In the spirit of “always being reformed,” believers are challenged to question existing practices and innovations in the church and in society. Our freedom in Christ enables us to work for justice with love in a changing world. Our reforming stance also encourages us to be ecumenical in our outreach and concern for others.
Influenced by the Reformed tradition, Presbyterians take their work ethic seriously. Whatever our means of livelihood, our jobs and professions are viewed as a calling, a vocation before God who demands our best efforts. This attitude is at the center of Reformed understanding of stewardship. Influenced by Calvin’s teaching, we are expected to view life as a process of holy living, exhibiting self-denial and seeking always God’s will and destiny.
What characterizes a Reformed Christian in practice, is his or her unending passion for God’s will, while practicing responsible stewardship; the Ten Commandments serve as benchmarks to guide our behavior. Obviously, most Reformed Christians fall short of the mark. Presbyterian realism therefore sees our lives oscillating between forgiveness and thanksgiving. We are also encouraged to live a life of simplicity, to be savers and conservers of personal and natural resources.
Responsible stewardship for Reformed followers ultimately leads us to a life of gratitude and generosity; we are primarily thankful for divine forgiveness personified in Christ. Through a spirit of thanksgiving and sharing we give glory to God, grateful that there is a divine purpose for each of us, whatever our circumstances in life. In the deepest sense, we see ourselves as the People of God called to be chaplains to one another, whatever our particular gifts may be, looking always to the Spirit’s leading in the employment of our talents and resources.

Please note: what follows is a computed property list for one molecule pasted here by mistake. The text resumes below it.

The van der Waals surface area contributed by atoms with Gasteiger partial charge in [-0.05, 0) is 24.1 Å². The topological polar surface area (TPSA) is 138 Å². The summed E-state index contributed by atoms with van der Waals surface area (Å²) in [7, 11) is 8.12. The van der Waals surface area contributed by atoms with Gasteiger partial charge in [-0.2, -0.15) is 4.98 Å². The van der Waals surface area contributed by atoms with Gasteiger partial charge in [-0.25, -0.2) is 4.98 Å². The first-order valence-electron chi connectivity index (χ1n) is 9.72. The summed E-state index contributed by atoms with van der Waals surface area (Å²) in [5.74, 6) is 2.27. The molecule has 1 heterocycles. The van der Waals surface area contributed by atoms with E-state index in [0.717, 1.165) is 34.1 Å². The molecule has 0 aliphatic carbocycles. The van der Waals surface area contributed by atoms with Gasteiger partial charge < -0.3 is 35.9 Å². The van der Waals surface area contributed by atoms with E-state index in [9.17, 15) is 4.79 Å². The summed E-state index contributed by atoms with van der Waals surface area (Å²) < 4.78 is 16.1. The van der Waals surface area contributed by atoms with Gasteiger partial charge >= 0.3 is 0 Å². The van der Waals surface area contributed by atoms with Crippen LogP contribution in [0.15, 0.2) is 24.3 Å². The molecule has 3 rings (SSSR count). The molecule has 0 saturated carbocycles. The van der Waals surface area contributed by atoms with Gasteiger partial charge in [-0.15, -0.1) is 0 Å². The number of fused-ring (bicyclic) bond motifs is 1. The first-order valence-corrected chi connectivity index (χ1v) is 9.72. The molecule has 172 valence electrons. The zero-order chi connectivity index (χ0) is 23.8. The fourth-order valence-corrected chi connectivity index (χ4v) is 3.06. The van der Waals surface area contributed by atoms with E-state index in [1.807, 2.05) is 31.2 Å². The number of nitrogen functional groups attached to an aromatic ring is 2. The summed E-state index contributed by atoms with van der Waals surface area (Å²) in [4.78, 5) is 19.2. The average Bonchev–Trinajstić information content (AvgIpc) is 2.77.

While the historic development of the Reformed tradition is indebted to the Swiss Reformers, and especially to Calvin, no single definition of “Reformed” faith to this day has emerged to form a consensus. This is due in part to the tradition’s reforming stance reflected in our history of confession-making exemplified in the Presbyterian Church (U.S.A.) Book of Confessions. Calvinists (followers of the Swiss Reformers) became in time a Protestant alternative to Lutherans and Anabaptists. Common to all interpretations of “Reformed” faith is an underlying commitment to the Word, the sacraments and discipline.
Faithfulness to (1) the Word of God, (2) the sacraments and (3) discipline is the distinguishing mark for churches within the Reformed tradition. To anchor theological reflections in the Word of God (Scripture) is the cornerstone in the formulation of Reformed beliefs. The Bible continues to have an authoritative place in the shaping of Presbyterian reality today. This is witnessed in the present discussions and debates taking place in the life of the church.
The common ground for all followers within the Reformed tradition is the centrality of Christ — his life, death and resurrection offer salvation from our alienation from God and neighbor. This is the message behind the symbols of baptism and the Eucharist. Our participation in the sacraments of baptism and holy Communion expresses our acceptance of God’s healing power on our behalf. This is why the cross of Christ signifies hope at the center of our life together.
Reformed Christians do have their disagreements and unresolved issues. In the midst of our debates within our extended family, we need to recognize the fact that our tradition is not dead. A vital tradition embodies a conflict of interpretations. There is no absolute norm that satisfies all members of the Reformed family.
A healthy family does not press for uniformity at the expense of testing ideas and a range of views. A split on one issue may cause turmoil, but the family with many issues can find space for agreement and disagreement on varied concerns while staying bonded together in love, mutual forgiveness and hope, continuing to wish one another well in the journey of faith under the guidance of the Holy Spirit and by the grace of God seeking “always to be reformed.”
CARNEGIE SAMUEL CALIAN is president and professor of theology, Pittsburgh Seminary. His latest book is “Survival or Revival: Ten Keys to Church Vitality.”